KABUL (Reuters) - A U.S. service member was killed as the deadliest month for foreign troops in the Afghanistan war drew to a close, the U.S. military said on Friday, with commanders vowing to continue the fight despite the toll.
The death in southern Afghanistan brought to 40 the number of U.S. troops killed in July, by far the heaviest monthly toll in the 8-year-old war. The worst previous month for U.S. forces was in September 2008, when 26 were killed.
The latest death occurred in a firefight with insurgents in southern Afghanistan on Thursday, the U.S. military said, without giving further details. At least 70 foreign troops have been killed in July.
Britain has suffered its worst battlefield casualties since the 1980s Falklands War, with the 22 troops killed in the month taking its total losses in Afghanistan to 191, 12 more than were killed in the Iraq war.
Casualties spiked after thousands of U.S. and British troops this month launched major operations in southern Helmand province, a Taliban stronghold and the center of Afghanistan's opium production.
"We understood the return of security to these areas would not be achieved without sacrifice," said U.S. Rear Admiral Greg Smith, chief spokesman for U.S. and NATO forces in Afghanistan.
"For some that has come at a high price," he told Reuters.
The Helmand operations are the first under U.S. President Barack Obama's new regional strategy to defeat the Taliban and its Islamist militant allies and stabilize Afghanistan. They come before crucial presidential elections on August 20.
They are also the first phase of a new "clear, hold and build" strategy introduced after criticism that previous strategies lacked cohesion and direction.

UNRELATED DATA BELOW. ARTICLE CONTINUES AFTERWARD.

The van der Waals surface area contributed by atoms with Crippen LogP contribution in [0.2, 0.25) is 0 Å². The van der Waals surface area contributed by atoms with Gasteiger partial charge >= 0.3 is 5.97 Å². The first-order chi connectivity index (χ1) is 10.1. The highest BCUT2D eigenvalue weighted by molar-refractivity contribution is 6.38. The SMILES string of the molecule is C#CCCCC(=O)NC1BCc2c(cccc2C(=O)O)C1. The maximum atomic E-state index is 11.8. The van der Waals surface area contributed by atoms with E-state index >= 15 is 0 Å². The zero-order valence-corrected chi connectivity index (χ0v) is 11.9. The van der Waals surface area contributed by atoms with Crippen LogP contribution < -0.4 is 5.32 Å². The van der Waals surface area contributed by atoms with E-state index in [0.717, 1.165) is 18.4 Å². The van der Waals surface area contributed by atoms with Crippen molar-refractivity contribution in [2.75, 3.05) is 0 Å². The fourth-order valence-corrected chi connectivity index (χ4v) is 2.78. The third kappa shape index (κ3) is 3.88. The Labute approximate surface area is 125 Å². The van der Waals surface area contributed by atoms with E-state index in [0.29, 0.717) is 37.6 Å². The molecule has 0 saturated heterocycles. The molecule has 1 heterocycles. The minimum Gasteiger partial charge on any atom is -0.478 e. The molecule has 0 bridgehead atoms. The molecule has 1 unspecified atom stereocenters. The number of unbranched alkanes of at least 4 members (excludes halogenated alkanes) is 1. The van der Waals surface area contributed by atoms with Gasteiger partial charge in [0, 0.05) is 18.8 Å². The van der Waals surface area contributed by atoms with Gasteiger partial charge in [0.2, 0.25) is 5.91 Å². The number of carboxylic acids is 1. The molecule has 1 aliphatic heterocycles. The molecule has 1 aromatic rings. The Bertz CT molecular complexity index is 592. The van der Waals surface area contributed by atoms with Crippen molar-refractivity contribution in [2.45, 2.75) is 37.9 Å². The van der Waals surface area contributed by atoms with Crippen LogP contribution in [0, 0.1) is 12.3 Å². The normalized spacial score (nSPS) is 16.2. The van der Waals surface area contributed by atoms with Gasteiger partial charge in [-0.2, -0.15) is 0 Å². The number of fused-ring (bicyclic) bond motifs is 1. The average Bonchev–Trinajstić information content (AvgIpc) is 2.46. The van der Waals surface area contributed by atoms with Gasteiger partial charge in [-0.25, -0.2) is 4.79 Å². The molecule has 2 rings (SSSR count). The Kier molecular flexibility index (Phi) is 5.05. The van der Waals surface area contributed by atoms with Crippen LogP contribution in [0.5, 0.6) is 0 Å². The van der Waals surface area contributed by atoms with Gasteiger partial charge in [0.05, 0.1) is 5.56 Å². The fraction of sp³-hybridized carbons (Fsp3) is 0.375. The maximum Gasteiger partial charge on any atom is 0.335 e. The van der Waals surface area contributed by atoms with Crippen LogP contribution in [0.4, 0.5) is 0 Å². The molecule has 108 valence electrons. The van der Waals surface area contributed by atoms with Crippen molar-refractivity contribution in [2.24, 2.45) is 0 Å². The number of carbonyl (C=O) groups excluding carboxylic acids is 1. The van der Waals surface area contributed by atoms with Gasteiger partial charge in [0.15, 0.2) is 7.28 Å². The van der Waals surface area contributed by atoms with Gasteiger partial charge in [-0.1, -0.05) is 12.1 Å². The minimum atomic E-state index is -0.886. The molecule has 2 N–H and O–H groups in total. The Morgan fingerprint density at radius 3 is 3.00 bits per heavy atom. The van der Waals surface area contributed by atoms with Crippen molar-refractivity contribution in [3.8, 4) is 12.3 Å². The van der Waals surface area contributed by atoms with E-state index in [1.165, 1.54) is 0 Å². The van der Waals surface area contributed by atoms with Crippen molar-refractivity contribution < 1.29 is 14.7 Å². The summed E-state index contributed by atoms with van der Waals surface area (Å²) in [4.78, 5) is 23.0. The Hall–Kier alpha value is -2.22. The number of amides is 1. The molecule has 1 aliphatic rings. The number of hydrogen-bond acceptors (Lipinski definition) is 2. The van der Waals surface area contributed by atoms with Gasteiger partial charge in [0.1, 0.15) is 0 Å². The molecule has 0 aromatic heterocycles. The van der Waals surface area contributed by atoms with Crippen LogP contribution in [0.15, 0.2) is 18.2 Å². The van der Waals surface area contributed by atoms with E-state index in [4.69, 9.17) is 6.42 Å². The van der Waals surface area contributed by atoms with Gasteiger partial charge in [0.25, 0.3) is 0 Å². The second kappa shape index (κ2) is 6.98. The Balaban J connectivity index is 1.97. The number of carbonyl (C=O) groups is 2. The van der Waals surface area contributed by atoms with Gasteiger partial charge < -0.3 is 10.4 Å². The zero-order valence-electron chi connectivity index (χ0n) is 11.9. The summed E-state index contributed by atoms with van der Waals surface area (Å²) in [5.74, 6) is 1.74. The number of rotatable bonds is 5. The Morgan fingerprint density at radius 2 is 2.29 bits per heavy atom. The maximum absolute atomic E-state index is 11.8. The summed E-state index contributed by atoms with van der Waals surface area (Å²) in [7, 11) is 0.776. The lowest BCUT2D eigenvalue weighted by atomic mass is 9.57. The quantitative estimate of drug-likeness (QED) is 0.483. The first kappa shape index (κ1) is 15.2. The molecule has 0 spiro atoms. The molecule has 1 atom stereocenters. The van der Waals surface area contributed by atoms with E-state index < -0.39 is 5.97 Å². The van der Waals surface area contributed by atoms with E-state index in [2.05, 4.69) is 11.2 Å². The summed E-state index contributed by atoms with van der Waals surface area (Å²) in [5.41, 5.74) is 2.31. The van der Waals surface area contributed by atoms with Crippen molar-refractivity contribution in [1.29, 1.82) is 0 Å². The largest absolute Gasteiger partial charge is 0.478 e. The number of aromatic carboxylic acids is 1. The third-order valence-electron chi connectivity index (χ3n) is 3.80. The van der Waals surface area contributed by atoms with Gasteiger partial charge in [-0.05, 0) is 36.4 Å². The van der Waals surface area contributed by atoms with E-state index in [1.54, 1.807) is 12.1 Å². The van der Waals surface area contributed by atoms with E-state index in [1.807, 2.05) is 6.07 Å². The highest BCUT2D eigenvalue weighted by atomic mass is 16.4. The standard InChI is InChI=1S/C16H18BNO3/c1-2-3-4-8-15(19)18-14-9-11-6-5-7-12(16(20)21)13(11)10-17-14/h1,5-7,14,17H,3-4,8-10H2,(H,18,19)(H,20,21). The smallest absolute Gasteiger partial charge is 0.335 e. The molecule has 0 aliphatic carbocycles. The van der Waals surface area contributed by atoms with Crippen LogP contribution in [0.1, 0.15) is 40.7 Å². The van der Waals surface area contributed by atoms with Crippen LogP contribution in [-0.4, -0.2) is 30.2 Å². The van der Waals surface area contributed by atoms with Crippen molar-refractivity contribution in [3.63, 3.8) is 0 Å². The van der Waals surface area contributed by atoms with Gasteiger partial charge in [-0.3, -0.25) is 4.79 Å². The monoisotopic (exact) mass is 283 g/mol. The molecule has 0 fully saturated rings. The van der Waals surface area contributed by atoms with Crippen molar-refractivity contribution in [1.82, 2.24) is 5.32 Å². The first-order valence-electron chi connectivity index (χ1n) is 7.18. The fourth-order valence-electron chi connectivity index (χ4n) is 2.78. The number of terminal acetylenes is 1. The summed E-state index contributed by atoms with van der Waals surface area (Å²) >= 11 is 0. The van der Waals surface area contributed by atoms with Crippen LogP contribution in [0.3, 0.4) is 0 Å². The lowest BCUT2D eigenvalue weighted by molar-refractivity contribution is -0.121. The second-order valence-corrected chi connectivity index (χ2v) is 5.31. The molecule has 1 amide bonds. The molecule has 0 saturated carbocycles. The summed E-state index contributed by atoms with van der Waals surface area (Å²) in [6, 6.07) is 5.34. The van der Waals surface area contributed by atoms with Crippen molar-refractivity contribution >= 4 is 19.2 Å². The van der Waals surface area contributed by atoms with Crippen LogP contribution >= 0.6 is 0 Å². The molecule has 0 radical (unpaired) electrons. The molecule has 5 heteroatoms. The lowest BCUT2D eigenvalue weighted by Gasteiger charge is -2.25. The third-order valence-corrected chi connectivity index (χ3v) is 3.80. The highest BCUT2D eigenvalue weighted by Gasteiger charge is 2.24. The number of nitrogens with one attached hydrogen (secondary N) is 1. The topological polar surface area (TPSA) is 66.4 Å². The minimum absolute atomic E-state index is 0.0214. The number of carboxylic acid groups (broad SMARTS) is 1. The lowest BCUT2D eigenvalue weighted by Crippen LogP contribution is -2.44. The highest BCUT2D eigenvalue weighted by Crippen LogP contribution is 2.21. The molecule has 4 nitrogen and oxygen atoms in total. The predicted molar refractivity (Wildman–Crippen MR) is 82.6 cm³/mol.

The operations are designed to clear areas of insurgents and then hold them, something that overstretched British-led NATO forces had been unable to do before this month.
"It's too early to assess the true impact of operations in the south. The clearing of insurgents continues and will for many more weeks to come," Smith said.
The United States has around 62,000 troops in Afghanistan, out of a total foreign force of about 101,000. U.S. forces are set to rise to some 68,000 by the end of the year.
The extra troops include 4,000 meant to help train Afghan security forces and will be followed by a "civilian surge" of several hundred meant to help Afghanistan rebuild institutions shattered by decades of war.
General Stanley McChrystal, the new commander of U.S. and NATO forces in Afghanistan, has also introduced a new counter-insurgency strategy and issued a new tactical directive, which includes limiting the use of air strikes, aimed at reducing the number of civilian casualties in the war.
Civilian deaths have outraged many Afghans and caused friction between Washington and Afghan President Hamid Karzai's government.
A U.N. report released in Geneva on Friday found that 1,013 civilians had been killed between January and June this year, up from 818 in the same period last year, as the battlefield in Afghanistan increasingly moved into residential areas.
The deaths were largely caused by air strikes, car bombs and suicide attacks, with the Taliban blamed for 59 percent of the fatalities, the United Nations mission in Afghanistan said.
"All parties involved in this conflict should take all measures to protect civilians, and to ensure the independent investigation of all civilian casualties, as well as justice and remedies for the victims," said U.N. High Commissioner for Human Rights Navi Pillay.
Six civilians were killed or wounded by a roadside bomb in Jawzjan province in Afghanistan's north late on Thursday, the Interior Ministry said.
In southeastern Ghazni province, Afghan and NATO troops killed 11 Taliban insurgents on Thursday, local officials said.
Additional reporting by Hamid Shalizi and Golnar Motevalli; Editing by Dean Yates